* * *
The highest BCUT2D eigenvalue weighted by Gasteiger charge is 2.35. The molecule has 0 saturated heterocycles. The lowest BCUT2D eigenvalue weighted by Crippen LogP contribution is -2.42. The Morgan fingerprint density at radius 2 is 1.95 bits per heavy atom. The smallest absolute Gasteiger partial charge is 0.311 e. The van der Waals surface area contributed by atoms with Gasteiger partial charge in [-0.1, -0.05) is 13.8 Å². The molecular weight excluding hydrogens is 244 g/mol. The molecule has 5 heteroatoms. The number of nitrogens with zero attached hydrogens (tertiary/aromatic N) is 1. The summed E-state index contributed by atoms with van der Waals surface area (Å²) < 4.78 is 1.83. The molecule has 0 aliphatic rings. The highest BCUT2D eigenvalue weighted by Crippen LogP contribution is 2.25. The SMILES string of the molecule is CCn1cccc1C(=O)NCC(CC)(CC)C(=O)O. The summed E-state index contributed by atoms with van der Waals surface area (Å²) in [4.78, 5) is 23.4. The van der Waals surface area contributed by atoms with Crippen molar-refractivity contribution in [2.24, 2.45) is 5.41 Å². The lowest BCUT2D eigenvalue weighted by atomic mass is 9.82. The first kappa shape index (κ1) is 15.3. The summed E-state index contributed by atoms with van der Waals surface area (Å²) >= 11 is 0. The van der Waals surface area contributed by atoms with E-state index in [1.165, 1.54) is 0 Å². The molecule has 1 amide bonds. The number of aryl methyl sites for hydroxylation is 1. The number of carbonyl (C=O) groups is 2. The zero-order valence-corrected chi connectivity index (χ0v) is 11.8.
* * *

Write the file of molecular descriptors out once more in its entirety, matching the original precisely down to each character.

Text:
The highest BCUT2D eigenvalue weighted by Gasteiger charge is 2.35. The molecule has 0 saturated heterocycles. The lowest BCUT2D eigenvalue weighted by Crippen LogP contribution is -2.42. The Morgan fingerprint density at radius 2 is 1.95 bits per heavy atom. The smallest absolute Gasteiger partial charge is 0.311 e. The van der Waals surface area contributed by atoms with Gasteiger partial charge in [-0.1, -0.05) is 13.8 Å². The molecular weight excluding hydrogens is 244 g/mol. The molecule has 5 heteroatoms. The number of nitrogens with zero attached hydrogens (tertiary/aromatic N) is 1. The summed E-state index contributed by atoms with van der Waals surface area (Å²) < 4.78 is 1.83. The molecule has 0 aliphatic rings. The highest BCUT2D eigenvalue weighted by Crippen LogP contribution is 2.25. The SMILES string of the molecule is CCn1cccc1C(=O)NCC(CC)(CC)C(=O)O. The summed E-state index contributed by atoms with van der Waals surface area (Å²) in [4.78, 5) is 23.4. The van der Waals surface area contributed by atoms with Crippen molar-refractivity contribution in [2.24, 2.45) is 5.41 Å². The lowest BCUT2D eigenvalue weighted by atomic mass is 9.82. The first kappa shape index (κ1) is 15.3. The summed E-state index contributed by atoms with van der Waals surface area (Å²) >= 11 is 0. The van der Waals surface area contributed by atoms with E-state index in [1.165, 1.54) is 0 Å². The molecule has 1 amide bonds. The number of aryl methyl sites for hydroxylation is 1. The number of carbonyl (C=O) groups is 2. The zero-order valence-corrected chi connectivity index (χ0v) is 11.8.